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ESAs consult on margins required for non-centrally cleared derivatives

European Supervisory Authorities (ESAs) have launched a second consultation on draft standards outlining the framework of the European Market Infrastructure Regulation (EMIR). 11 Jun 2015

As most decisions have already been agreed on the review of the EMIR framework following a first consultation held in April 2014, this second consultation focuses on over-the-counter non-centrally cleared derivatives, the European Banking Authority (EBA) said in a statement

Draft regulatory technical standards (RTSs) have been developed to prescribe the amount of initial and variable margin that counterparties must exchange, as well as the methodologies that should be used to calculate them, the EBA said.

The draft RTSs also cover the criteria for deciding whether collateral is eligible, sufficiently diversified, and not subject to 'wrong-way' risk, the EBA said.

ESAs have reviewed or clarified some aspects of proposed rules from the first consultation, including the exchange of margins with third-country entities and the treatment of non-financial counterparties, the treatment of covered bonds swaps, the timing of margin exchanges, concentration limits for sovereign debt securities, requirements on trading documentation, minimum credit quality of collateral, initial margin models, 'haircuts' for foreign exchange mismatch, the treatment of cash collateral for initial margin, and reviewed criteria on intragroup exemptions, the EBA said.

The draft RTSs also include revisions to the phase-in of initial margin requirements and a new phase-in for variable margin. These are based on amendments issued by the Basel Committee on Banking Supervision (BCBS) and the International Organization of Securities Commissions (IOSCO) in March, the EBA said.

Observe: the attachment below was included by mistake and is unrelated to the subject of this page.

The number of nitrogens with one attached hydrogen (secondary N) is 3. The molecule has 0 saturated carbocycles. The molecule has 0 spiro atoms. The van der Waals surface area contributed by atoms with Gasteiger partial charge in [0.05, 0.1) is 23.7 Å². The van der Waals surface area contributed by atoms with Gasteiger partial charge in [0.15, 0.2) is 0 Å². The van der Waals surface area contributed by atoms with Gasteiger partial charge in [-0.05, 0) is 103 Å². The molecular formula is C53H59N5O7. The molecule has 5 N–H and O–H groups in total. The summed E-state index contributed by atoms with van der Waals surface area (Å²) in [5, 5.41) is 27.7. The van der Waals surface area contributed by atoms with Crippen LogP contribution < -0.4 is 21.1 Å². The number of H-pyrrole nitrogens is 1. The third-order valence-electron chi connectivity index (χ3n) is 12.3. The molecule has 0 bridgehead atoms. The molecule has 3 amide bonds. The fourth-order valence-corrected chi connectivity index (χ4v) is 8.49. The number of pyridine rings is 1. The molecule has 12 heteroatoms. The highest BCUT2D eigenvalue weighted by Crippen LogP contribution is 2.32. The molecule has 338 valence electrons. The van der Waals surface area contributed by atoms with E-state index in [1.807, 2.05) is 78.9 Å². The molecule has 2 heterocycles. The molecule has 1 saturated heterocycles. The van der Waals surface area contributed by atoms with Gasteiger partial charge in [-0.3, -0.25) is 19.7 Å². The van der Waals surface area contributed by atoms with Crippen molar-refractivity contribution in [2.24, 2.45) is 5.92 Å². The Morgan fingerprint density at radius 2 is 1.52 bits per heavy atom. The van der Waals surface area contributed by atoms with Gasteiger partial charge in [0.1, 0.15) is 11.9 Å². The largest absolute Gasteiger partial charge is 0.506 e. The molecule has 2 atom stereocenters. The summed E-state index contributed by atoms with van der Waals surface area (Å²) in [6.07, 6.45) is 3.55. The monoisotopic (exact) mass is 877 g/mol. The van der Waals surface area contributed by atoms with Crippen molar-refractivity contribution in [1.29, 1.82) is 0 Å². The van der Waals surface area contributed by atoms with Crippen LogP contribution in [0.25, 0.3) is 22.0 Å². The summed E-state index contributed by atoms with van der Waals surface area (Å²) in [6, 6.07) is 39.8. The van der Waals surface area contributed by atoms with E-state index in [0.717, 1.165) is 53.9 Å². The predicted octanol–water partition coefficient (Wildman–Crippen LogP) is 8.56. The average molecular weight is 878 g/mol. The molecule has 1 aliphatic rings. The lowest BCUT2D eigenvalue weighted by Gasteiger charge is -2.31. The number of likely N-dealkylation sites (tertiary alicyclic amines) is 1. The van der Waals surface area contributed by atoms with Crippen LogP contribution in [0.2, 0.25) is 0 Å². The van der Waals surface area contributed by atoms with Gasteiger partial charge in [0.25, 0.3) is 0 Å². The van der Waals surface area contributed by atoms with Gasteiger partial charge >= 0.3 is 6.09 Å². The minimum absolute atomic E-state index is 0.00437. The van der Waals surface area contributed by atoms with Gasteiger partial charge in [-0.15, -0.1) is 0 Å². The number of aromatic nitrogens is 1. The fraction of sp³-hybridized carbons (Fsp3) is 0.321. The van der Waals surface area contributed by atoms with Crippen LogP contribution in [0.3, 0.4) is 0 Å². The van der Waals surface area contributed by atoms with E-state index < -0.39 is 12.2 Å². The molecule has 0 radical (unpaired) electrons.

The consultation will run until 10 July. A public hearing will be held at the EBA's office in London on 18 June.

EMIR came into force in August 2012, across all EU member states. It aims to increase the safety and transparency of OTC derivatives markets.

EMIR requires that all OTC derivatives contracts are cleared and derivatives transactions are reported to trade repositories. EMIR is designed to establish a framework to enhance the safety of central counterparties. 

Earlier this month Jonathan Hill, European Commissioner for financial stability, financial services and capital markets union, spoke about the European Commission's own review of EMIR.

The Commission is "not planning a change to the fundamental objectives of the Regulation" but it is possible that reforms could stem from the review, Hill said.

"It does make sense to step back and ask ourselves whether we managed to get everything exactly right all of the time, to see whether there have been unintended consequences," Hill said. "If the evidence does show that the rules are not proportionate to the risks posed by different types of institution, or if there are ways to improve the regulation so it better meets the objective of financial stability, then we should have the confidence to adapt the existing framework," Hill said.